Combustible Celluloid
 

An Interview with Bruce Campbell

Groovy

By Jeffrey M. Anderson

Buy Bruce Campbell's Book If Chins Could Kill.

Ask anyone on the street if they've heard of Bruce Campbell, and you're bound to hear a resounding "who?". Ask any ten people and I would wager you'll get more blank stares. But ask a hundred people, and at least one of them will respond with enthusiasm. "Bruce Campbell? He's the coolest!"

The handsome, goofy, big-chinned Bruce Campbell holds a unique position in the entertainment industry. He's a self-made actor and veteran of some fifty movies and TV shows, most of them B-level entertainments like Maniac Cop 2 and Waxwork II: Lost in Time. He also produced and starred in (and performed various other jobs on) the Evil Dead trilogy, The Evil Dead (1982), Evil Dead II (1987), and Army of Darkness (1993), which all remain a cult items to this day. Fans of the Evil Dead films are quite often fierce and devoted, and it's these folks who not only recognize, but revere, Mr. Campbell.

Now Campbell has written his biography, the story of his life and career, with the apt title If Chins Could Kill: Confessions of a B-Movie Actor (St. Martin's Press, $23.95). It's a delightful read, and a true must for Campbell's fans as well as any independent filmmakers. Campbell visited San Francisco on a book-signing tour, and he was gracious enough to speak with me for a bit.

Campbell admits over a cool Corona that If Chins Could Kill (named for his good-sized protruding chin) was not his first attempt at a book. "When I was a kid I started to write a book. It was the lamest book. I think I worked on it for a day. It was about Walt Disney. This was when I was about ten or twelve. I thought, 'I'm an expert on Walt Disney.' I think I looked up something in the Random House encyclopedia about Walt Disney just to find out when and where he was born. I remember writing lines like 'then Walt made millions off of Mickey.' And I'm like, 'how would you... what kind of bulls**t is that?' I didn't work on it for more than a couple days and just trashed it."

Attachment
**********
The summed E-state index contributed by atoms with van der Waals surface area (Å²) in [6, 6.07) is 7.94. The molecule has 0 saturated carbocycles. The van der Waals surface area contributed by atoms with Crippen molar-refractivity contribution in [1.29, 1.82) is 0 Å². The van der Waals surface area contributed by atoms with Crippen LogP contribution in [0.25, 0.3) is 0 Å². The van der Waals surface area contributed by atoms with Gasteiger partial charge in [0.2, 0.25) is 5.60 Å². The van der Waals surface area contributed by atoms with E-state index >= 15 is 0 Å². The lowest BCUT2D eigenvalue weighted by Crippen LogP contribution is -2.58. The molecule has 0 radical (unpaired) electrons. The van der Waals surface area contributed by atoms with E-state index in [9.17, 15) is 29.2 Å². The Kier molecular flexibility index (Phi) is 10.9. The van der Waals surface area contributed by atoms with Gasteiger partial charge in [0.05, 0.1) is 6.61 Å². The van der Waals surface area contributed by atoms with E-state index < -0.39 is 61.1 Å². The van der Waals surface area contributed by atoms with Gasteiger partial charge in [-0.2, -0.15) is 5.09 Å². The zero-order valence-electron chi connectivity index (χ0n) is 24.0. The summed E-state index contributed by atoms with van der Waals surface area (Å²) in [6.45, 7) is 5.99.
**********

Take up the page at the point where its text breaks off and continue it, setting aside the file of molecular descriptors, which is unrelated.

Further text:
"But everyone has a book in the back of their head," Campbell goes on. "Everyone has a story to tell. The guy who started it was my literary agent. He became my literary agent after he sent me an e-mail. He said, 'I've been to your website, and I've read some of your rants.' And they're very crude. They're not very polished at all. And I said, 'that's not really a book.' So we started to just talk about how we would go about selling the idea of a book to publishers. It became an odyssey in itself."

A television set over the bar in the Hilton plays a commercial for exercise equipment. Campbell eyes it and wrinkles his nose. "That's not a good way to shoot muscles," he says. "You can see every vein. That's disgusting." Campbell admits that he spends many of his waking hours thinking about film and filming. And justifiably so, it seems, after reading about the long and grueling shoot on the first Evil Dead film, an experience that would have permanently scarred anyone.